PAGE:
In 1995, Martin Seligman asked an interesting question: How do we find out whether psychotherapy works? To investigate the answer, he looked at a Consumer Reports survey of people who had received mental health care for a variety of problems. In his peer reviewed article, Seligman argued that the Consumer Reports study had methodological virtues that made it a reasonable way to assess what types of psychotherapy worked best. More importantly for my purposes, Seligman also reports that the Consumer Reports respondents generally improved, with no one type of therapy being any better than any other. He writes:
No specific modality of psychotherapy did any better than any other for any problem. These results confirm the “dodo bird” hypothesis, that all forms of psychotherapies do about equally well (Luborsky, Singer, & Luborsky, 1975). They come as a rude shock to efficacy researchers, since the main theme of efficacy studies has been the demonstration of the usefulness of specific techniques for specific disorders.
What’s going on here? Well, a strong possibility is that the real world nature of the Consumer Reports study is behind the discrepancy from controlled trials, which typically must show head-to-head improvements in efficacy over other treatment methods. In the Consumer Reports study, patients self-selected into the type of therapy that they preferred, and tended to do well there. In fact, Seligman notes that “Respondents whose choice of therapist or duration of care was limited by their insurance coverage did worse.” This means that people whose insurance did not permit them to freely choose a method of treatment were less successful in therapy. Bottom line: People will try to choose a solution that fits their style.
[On a total side note, this study raises an interesting question about traditional efficacy studies, where participants are randomized into treatment groups and not given any choice about what type of treatment they receive. If it’s true that people do better with psychotherapy treatments of their own choosing, then it follows that any psychotherapy method will be more effective in the real world than it was in clinical trial. This is pretty incredible considering that psychotherapy has very strong and robust data to support its efficacy, as reflected by the American Psychological Association’s Recognition of Psychotherapy Effectiveness*.]
The reason I bring up Seligman’s study on the effectiveness of psychotherapy is that I believe it has an important pearl of wisdom for those of us who work to change health behaviors through coaching. That is, the best interventions are the ones people will use. Put another way, the best exercise is the one you’ll do.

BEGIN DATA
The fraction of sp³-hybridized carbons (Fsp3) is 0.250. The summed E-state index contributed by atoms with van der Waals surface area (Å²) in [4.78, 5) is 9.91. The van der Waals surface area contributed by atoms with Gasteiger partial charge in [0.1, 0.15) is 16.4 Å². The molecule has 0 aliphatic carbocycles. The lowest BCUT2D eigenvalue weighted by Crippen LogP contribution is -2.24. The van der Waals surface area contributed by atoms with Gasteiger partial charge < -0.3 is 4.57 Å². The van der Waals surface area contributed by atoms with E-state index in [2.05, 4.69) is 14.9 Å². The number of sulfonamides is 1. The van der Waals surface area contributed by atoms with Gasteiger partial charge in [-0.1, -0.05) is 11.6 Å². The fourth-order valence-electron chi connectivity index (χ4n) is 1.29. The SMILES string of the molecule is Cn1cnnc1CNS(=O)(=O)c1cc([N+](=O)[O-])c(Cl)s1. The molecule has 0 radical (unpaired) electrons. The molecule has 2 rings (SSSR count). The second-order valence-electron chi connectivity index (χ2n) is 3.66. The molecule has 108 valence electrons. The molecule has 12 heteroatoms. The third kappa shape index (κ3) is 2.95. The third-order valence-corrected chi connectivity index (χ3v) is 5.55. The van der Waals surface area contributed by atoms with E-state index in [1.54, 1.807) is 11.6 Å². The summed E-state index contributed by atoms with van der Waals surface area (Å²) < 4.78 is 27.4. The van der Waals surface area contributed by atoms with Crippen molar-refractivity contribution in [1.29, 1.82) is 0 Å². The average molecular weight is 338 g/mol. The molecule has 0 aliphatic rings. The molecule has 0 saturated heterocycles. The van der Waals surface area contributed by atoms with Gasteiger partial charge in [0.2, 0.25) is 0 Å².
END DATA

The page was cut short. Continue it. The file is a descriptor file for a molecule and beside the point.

Why? Because doing something is better than doing nothing. If a person needs to lose weight but isn’t ready or willing to go running, he is better off walking than sitting on the couch. It’s not ideal, but it’s better if a hypertension patient takes medicine some of the time than none of the time (medical doctors, correct me if I’m wrong on this example). And yeah, maybe it’s not great that your user is still eating pizza for dinner, but the fact that she switched to breakfast oatmeal is a win.
It’s tempting when providing health coaching to shoot for the moon, the absolute perfect set of behaviors that will most quickly restore a person to the best possible health. But that’s not realistic for most people seeking health coaching. People have different preferences and levels of readiness for change. We have limited willpower that prevents us from doing well when we try to do too much. Some people will never get to the top levels of healthy behavior, while others might eventually but will take a long time getting there. And in fact, research on how habits are formed suggests that it’s actually a good thing when people take their time making changes, since slowly incorporating them into existing routines helps them to stick long term.
The lesson I have taken to heart from Seligman’s work is that we cannot let perfect be the enemy of the good in coaching people through health behavior changes. We may have a clinical responsibility to communicate guidelines and standards, but in actually working with a person, we will do better if we offer them interventions they are willing and ready to use–even if they’re not ideal.
*Also the title of my new album.